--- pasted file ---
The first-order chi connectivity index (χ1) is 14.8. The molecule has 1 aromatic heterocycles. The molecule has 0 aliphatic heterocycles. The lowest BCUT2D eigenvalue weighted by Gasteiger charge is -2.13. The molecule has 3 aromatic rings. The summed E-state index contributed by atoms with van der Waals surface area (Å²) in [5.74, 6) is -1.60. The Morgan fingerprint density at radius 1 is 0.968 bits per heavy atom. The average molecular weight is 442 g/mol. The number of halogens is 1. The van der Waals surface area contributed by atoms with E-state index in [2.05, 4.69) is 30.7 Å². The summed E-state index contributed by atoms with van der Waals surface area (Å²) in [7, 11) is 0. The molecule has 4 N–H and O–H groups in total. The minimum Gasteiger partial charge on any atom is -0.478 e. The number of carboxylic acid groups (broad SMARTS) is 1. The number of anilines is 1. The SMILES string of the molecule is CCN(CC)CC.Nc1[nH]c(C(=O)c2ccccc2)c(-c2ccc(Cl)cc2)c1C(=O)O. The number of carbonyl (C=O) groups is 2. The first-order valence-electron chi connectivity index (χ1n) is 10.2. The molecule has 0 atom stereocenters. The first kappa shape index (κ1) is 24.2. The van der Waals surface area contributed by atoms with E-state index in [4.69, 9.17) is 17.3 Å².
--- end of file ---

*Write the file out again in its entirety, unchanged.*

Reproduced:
The first-order chi connectivity index (χ1) is 14.8. The molecule has 1 aromatic heterocycles. The molecule has 0 aliphatic heterocycles. The lowest BCUT2D eigenvalue weighted by Gasteiger charge is -2.13. The molecule has 3 aromatic rings. The summed E-state index contributed by atoms with van der Waals surface area (Å²) in [5.74, 6) is -1.60. The Morgan fingerprint density at radius 1 is 0.968 bits per heavy atom. The average molecular weight is 442 g/mol. The number of halogens is 1. The van der Waals surface area contributed by atoms with E-state index in [2.05, 4.69) is 30.7 Å². The summed E-state index contributed by atoms with van der Waals surface area (Å²) in [7, 11) is 0. The molecule has 4 N–H and O–H groups in total. The minimum Gasteiger partial charge on any atom is -0.478 e. The number of carboxylic acid groups (broad SMARTS) is 1. The number of anilines is 1. The SMILES string of the molecule is CCN(CC)CC.Nc1[nH]c(C(=O)c2ccccc2)c(-c2ccc(Cl)cc2)c1C(=O)O. The number of carbonyl (C=O) groups is 2. The first-order valence-electron chi connectivity index (χ1n) is 10.2. The molecule has 0 atom stereocenters. The first kappa shape index (κ1) is 24.2. The van der Waals surface area contributed by atoms with E-state index in [4.69, 9.17) is 17.3 Å².